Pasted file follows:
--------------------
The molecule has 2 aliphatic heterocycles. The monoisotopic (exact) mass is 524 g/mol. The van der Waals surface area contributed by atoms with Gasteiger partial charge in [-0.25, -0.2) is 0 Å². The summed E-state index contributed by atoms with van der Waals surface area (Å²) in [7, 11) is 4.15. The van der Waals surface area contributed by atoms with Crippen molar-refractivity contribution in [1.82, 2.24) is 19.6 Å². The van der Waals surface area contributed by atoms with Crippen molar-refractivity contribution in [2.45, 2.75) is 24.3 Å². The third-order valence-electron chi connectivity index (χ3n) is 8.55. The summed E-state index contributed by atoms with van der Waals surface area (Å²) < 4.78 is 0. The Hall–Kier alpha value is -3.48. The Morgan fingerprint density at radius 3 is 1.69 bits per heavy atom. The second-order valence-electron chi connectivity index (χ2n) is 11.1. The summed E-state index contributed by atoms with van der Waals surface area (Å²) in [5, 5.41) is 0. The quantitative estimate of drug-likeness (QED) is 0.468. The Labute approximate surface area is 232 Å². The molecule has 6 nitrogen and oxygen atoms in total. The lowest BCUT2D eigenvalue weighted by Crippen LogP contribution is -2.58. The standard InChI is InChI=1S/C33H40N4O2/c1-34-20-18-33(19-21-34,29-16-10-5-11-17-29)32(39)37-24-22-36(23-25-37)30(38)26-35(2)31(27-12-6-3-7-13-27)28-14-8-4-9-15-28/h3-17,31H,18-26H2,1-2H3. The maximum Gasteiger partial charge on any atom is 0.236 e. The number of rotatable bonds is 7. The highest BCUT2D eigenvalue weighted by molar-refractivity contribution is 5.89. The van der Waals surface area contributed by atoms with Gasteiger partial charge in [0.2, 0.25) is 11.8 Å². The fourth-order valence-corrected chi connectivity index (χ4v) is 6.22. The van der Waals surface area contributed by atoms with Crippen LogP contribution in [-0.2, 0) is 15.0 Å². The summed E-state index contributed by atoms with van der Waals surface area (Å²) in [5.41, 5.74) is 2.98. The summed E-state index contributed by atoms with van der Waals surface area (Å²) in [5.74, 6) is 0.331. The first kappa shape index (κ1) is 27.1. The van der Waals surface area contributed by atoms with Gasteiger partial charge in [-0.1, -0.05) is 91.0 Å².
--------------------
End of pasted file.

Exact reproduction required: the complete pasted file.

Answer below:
The molecule has 2 aliphatic heterocycles. The monoisotopic (exact) mass is 524 g/mol. The van der Waals surface area contributed by atoms with Gasteiger partial charge in [-0.25, -0.2) is 0 Å². The summed E-state index contributed by atoms with van der Waals surface area (Å²) in [7, 11) is 4.15. The van der Waals surface area contributed by atoms with Crippen molar-refractivity contribution in [1.82, 2.24) is 19.6 Å². The van der Waals surface area contributed by atoms with Crippen molar-refractivity contribution in [2.45, 2.75) is 24.3 Å². The third-order valence-electron chi connectivity index (χ3n) is 8.55. The summed E-state index contributed by atoms with van der Waals surface area (Å²) < 4.78 is 0. The Hall–Kier alpha value is -3.48. The Morgan fingerprint density at radius 3 is 1.69 bits per heavy atom. The second-order valence-electron chi connectivity index (χ2n) is 11.1. The summed E-state index contributed by atoms with van der Waals surface area (Å²) in [5, 5.41) is 0. The quantitative estimate of drug-likeness (QED) is 0.468. The Labute approximate surface area is 232 Å². The molecule has 6 nitrogen and oxygen atoms in total. The lowest BCUT2D eigenvalue weighted by Crippen LogP contribution is -2.58. The standard InChI is InChI=1S/C33H40N4O2/c1-34-20-18-33(19-21-34,29-16-10-5-11-17-29)32(39)37-24-22-36(23-25-37)30(38)26-35(2)31(27-12-6-3-7-13-27)28-14-8-4-9-15-28/h3-17,31H,18-26H2,1-2H3. The maximum Gasteiger partial charge on any atom is 0.236 e. The number of rotatable bonds is 7. The highest BCUT2D eigenvalue weighted by molar-refractivity contribution is 5.89. The van der Waals surface area contributed by atoms with Gasteiger partial charge in [0.2, 0.25) is 11.8 Å². The fourth-order valence-corrected chi connectivity index (χ4v) is 6.22. The van der Waals surface area contributed by atoms with Crippen LogP contribution in [-0.2, 0) is 15.0 Å². The summed E-state index contributed by atoms with van der Waals surface area (Å²) in [5.41, 5.74) is 2.98. The summed E-state index contributed by atoms with van der Waals surface area (Å²) in [5.74, 6) is 0.331. The first kappa shape index (κ1) is 27.1. The van der Waals surface area contributed by atoms with Gasteiger partial charge in [-0.1, -0.05) is 91.0 Å².